GEOLOGICAL SOCIETY OF THE PHILIPPINES
Philippine Weather and Climate: Its Implications on the Minerals Industry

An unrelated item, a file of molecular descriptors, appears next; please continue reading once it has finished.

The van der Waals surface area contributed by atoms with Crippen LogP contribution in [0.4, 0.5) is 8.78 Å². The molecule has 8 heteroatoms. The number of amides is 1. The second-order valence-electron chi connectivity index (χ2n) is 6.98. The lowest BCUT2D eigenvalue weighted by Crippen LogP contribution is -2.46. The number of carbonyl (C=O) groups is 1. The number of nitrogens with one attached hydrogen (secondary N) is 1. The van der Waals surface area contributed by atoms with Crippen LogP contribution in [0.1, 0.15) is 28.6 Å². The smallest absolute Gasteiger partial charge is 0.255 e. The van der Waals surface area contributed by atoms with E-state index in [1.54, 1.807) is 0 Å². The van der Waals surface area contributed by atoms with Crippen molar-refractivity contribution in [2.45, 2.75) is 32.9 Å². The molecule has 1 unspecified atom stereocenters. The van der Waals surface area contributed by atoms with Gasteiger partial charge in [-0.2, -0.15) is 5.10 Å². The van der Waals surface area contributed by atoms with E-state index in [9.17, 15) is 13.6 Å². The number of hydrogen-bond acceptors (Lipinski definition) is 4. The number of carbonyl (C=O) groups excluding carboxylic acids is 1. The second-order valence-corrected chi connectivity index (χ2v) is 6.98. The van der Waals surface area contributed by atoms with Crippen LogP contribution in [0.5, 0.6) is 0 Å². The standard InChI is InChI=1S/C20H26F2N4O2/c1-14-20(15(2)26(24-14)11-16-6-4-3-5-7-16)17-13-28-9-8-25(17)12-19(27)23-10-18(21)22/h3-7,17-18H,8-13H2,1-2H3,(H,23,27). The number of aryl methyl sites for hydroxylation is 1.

Climate change as now recognized worldwide has been attributed to either natural climate variability or anthropogenic global warming. The occurrence of natural hazards and related risks, with the concomitant increase in frequency, duration and intensity being reported in the media, have more often than not been attributed to climate change. However, there is another school of thought that takes a more precautionary approach to these occurrences. They attribute most of these to the so-called a.) "CNN effect" wherein due to improvements in telecommunications, natural hazard occurrences worldwide are readily reported and b.) improved technologies in such a way that those events that were not discernible before are readily recognized now due to enhanced technical capacity and technological capabilities. Irrespective of the reason or combination of reasons responsible for the observed changes in weather and climate, it has been noted that what might be reported to be occurring worldwide may not necessarily be true to a specific place. This is the reason why there is a need to look into the local scenario to determine the applicability of the observed global trends. In the Philippines, the availability of a very limited data set, does not allow us to say with confidence that what we are seeing now in the country is due to climate change, specifically man-induced global warming. It is for this reason that the accumulation, recording and analyses of climate and weather-related data are critical if we are to determine the effect and extent of global warming in the country. The last four and a half years (2004-2008) in the Philippines saw abnormal weather patterns. In 2004, the occurrence of four successive typhoons that hit Real, Infanta, General Nakar (REINA) in the Quezon Province brought so much destruction to life and property. The year 2005 was a relatively quiet year in the Philippines in terms of typhoon occurrences. 2006 saw the occurrence of four super typhoons (wind velocity >200 kph) landfalling in the country, the late start of a La Niña event, the enhancement of the Southwest Monsoon due to the presence of two tropical cyclones east of the country within the Philippine Area of Responsibility and a relatively wet summer. The year 2007 was again a relatively quiet year in terms of typhoons but it saw the onset of a dry spell in the middle of the year that wreaked havoc on agriculture, power and water supply and health. For 2008, the four successive tropical cyclones that never hit land but caused too much precipitations coming from the tropical cyclone-related rain clouds and the Southwest monsoon resulted into destruction to lives and properties in northern Luzon. Who can forget Typhoon Frank that caused too much devastation in Central Philippines. Clearly, a lot of these information is showing that there are perceptible changes in the weather and climate setting in the country. Such recognition is critical for the minerals industry. Shipment of ores would depend on the weather. Moisture-sensitive quarry deposits would get affected by too much precipitation. The occurrences of 50 to 100 year rains and floods in a particular mining concession can cause damage to infrastructures if not properly inputted in the design. Changes in the hydrological cycle will have an impact on an operation. Continuous monitoring and recording of meteorological elements are important if we are to fully determine and understand what is happening in the country in terms of the weather and climate. This will allow us then to make the appropriate preparations in the conduct of activities related to the minerals industry. The gathering of this set of information will also help the country chart its position and plans in terms of addressing this issue of climate change.
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